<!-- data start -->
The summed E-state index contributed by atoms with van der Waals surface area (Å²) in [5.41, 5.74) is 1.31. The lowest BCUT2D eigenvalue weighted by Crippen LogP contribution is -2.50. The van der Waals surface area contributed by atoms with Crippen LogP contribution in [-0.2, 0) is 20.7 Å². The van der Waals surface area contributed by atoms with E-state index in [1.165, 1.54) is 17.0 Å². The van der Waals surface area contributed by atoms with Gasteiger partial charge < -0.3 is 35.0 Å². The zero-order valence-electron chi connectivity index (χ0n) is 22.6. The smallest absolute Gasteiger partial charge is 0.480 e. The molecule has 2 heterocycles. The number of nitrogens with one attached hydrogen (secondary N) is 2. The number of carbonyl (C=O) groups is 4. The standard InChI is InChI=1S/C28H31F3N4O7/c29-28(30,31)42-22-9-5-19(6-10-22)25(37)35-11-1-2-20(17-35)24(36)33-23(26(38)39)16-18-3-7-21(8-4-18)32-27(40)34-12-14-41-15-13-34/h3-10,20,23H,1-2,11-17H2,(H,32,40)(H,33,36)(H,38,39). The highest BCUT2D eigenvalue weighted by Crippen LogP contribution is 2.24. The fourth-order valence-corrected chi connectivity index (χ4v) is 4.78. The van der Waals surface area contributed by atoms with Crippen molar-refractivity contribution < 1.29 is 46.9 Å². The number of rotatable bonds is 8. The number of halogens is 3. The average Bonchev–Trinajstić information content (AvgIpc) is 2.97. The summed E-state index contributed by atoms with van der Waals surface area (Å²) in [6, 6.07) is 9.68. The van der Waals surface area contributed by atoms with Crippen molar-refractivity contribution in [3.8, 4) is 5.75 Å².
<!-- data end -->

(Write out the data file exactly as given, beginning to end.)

The summed E-state index contributed by atoms with van der Waals surface area (Å²) in [5.41, 5.74) is 1.31. The lowest BCUT2D eigenvalue weighted by Crippen LogP contribution is -2.50. The van der Waals surface area contributed by atoms with Crippen LogP contribution in [-0.2, 0) is 20.7 Å². The van der Waals surface area contributed by atoms with E-state index in [1.165, 1.54) is 17.0 Å². The van der Waals surface area contributed by atoms with Gasteiger partial charge < -0.3 is 35.0 Å². The zero-order valence-electron chi connectivity index (χ0n) is 22.6. The smallest absolute Gasteiger partial charge is 0.480 e. The molecule has 2 heterocycles. The number of nitrogens with one attached hydrogen (secondary N) is 2. The number of carbonyl (C=O) groups is 4. The standard InChI is InChI=1S/C28H31F3N4O7/c29-28(30,31)42-22-9-5-19(6-10-22)25(37)35-11-1-2-20(17-35)24(36)33-23(26(38)39)16-18-3-7-21(8-4-18)32-27(40)34-12-14-41-15-13-34/h3-10,20,23H,1-2,11-17H2,(H,32,40)(H,33,36)(H,38,39). The highest BCUT2D eigenvalue weighted by Crippen LogP contribution is 2.24. The fourth-order valence-corrected chi connectivity index (χ4v) is 4.78. The van der Waals surface area contributed by atoms with Crippen molar-refractivity contribution < 1.29 is 46.9 Å². The number of rotatable bonds is 8. The number of halogens is 3. The average Bonchev–Trinajstić information content (AvgIpc) is 2.97. The summed E-state index contributed by atoms with van der Waals surface area (Å²) in [6, 6.07) is 9.68. The van der Waals surface area contributed by atoms with Crippen molar-refractivity contribution in [3.8, 4) is 5.75 Å².